You may not yet have realised how important an exit interview is for your career progression.
If you’re reading this, it means another chapter of your work life is nearing its end. Leaving your job comes with a range of difficult decisions. And now, HR just added ‘Do Exit Interview’ to your plate.
What is an exit interview?
An exit interview is a chance for your soon-to-be former company to pick your brain about your employee experience. Hopefully, the company can use the information you share with them to improve current employee conditions. Their questions can be in the form of a survey via phone or email. However, more often than not, the exit interview is a sit down meeting with HR, either one-on-one or with a panel.
What if you’re angry?
If you are leaving because you’re disgruntled, rather vent ahead beforehand to someone else so that you can get it out of your system. Be sure to raise the issues you had in a manner that could help the company prevent similar issues with other employees.
You need to leave on a good note. This company will always be on your CV and it is likely you will need them as a reference when you’re job hunting again. Also, you probably have formed great relationships that may come in handy for future networking purposes.
Burning bridges is the last thing you want to do.
What questions are asked in exit interviews?
The company you’re leaving will want to know why you’re leaving, what your new company is offering that you weren’t currently receiving, and how you’d rate the company processes in general.
You can expect variations of the following questions:
Spending more than a few months anywhere means you have great insight into the way things work. To the best of your ability, you should answer all questions honestly, especially if you have grown to love the company.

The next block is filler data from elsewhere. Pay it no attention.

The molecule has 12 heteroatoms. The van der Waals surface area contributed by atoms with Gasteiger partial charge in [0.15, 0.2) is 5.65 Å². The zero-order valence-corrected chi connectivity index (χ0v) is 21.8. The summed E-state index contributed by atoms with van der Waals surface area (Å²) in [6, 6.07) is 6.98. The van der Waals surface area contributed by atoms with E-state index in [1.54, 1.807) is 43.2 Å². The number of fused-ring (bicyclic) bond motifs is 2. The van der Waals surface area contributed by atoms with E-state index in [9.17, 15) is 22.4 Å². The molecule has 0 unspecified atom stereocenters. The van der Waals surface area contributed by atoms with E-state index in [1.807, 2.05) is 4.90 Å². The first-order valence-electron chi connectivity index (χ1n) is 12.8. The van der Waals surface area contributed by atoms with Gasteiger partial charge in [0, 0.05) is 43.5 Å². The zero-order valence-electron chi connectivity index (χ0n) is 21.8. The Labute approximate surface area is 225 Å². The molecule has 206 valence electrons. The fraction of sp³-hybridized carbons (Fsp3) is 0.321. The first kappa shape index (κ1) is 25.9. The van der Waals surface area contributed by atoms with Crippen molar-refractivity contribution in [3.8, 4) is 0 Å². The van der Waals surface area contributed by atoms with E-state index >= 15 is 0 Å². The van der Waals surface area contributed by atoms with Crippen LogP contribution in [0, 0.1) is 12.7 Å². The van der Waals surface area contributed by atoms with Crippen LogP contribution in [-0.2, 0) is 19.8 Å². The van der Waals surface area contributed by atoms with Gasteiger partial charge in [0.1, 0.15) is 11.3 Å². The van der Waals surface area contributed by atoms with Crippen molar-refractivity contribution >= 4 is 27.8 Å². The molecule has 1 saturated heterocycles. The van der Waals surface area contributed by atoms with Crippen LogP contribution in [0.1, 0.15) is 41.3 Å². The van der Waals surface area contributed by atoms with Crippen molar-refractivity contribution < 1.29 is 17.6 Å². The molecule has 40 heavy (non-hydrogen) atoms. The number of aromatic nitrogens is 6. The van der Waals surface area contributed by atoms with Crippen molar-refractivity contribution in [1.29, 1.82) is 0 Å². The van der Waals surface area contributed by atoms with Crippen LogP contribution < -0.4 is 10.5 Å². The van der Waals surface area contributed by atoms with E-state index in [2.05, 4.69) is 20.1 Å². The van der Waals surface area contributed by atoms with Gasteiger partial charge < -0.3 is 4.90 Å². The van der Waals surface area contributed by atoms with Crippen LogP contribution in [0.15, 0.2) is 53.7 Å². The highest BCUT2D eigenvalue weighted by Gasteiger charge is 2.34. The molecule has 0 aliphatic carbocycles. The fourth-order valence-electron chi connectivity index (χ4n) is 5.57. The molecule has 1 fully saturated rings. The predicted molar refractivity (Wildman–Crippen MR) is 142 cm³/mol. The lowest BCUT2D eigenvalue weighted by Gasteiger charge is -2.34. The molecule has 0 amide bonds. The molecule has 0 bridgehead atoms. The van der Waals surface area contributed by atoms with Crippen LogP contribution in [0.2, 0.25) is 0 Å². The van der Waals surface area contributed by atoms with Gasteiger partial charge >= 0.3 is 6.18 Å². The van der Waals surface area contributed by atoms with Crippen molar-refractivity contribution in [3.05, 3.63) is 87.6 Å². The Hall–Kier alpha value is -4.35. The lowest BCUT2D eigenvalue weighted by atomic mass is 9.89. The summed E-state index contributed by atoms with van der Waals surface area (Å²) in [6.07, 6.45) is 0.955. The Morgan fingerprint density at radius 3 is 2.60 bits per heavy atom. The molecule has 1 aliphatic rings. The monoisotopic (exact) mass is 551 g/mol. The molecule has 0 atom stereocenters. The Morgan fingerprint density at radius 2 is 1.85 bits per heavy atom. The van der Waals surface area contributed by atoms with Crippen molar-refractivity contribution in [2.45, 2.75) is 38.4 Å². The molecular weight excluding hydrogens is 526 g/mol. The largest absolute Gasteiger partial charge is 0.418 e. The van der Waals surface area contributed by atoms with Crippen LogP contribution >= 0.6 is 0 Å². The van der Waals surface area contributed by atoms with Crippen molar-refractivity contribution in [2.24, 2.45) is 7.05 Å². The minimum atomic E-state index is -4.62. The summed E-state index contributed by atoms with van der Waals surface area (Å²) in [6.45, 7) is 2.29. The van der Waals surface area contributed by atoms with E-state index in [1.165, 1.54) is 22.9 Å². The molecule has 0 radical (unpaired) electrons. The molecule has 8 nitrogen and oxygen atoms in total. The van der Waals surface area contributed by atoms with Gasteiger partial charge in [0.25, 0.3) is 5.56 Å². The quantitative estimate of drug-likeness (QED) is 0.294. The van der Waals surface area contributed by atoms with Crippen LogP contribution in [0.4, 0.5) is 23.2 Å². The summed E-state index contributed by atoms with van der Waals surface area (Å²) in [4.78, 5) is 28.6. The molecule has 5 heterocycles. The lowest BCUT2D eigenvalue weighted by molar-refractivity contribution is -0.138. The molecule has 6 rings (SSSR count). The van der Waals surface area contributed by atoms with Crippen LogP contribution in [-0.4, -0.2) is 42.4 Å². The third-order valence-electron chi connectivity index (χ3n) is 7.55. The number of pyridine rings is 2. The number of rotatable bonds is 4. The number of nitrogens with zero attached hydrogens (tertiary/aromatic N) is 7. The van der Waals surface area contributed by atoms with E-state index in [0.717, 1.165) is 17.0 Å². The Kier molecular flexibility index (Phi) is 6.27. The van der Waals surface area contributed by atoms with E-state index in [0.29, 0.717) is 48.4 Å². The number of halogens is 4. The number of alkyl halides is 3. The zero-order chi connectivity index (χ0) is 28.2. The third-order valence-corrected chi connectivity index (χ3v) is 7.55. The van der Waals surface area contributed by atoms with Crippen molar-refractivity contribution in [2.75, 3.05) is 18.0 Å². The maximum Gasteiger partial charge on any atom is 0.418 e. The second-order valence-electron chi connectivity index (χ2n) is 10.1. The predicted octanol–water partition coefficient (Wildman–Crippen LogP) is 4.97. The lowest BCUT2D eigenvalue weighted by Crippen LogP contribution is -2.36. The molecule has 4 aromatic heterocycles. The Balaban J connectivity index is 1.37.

Keep in mind that you don’t have to disclose anything that makes you uncomfortable.
Can I decline an exit interview?
You may decline an exit interview but it is important to recognise the consequences of making that decision. The following are also consequences you make yourself vulnerable to if you give a bad interview. In other words, if you leave spewing insults and making ‘this company will flop without me’ statements, you risk losing professional brownie points.
Firstly, and as mentioned before, you may risk losing a positive reference. Your former employers may claim that you’re ‘unwilling to participate’ and offer other unflattering reviews when asked about your employee record.
Secondly, if your new job doesn’t live up to your standards, you may have jeopardised your chances of returning to your old employer in the event of a professional emergency. The grass isn’t always greener on the other side.
Thirdly, participating in the exit interview allows you the opportunity to learn more about yourself too. You can pose questions about your performance, your skills and other pieces of advice that could give your good insight for self-improvement and personal growth.
And lastly, an exit interview is your one chance to make your voice heard. You will finally get an opportunity to lay down your words of wisdom and tell the company how wrong they are. Of course, you have to provide all (constructive) criticism in a polite manner.If you didn’t have a chance to tell your company, and other people who want to work there, what it was like working for them, you can still do so. You can review your current and former companies anonymously on Careers24.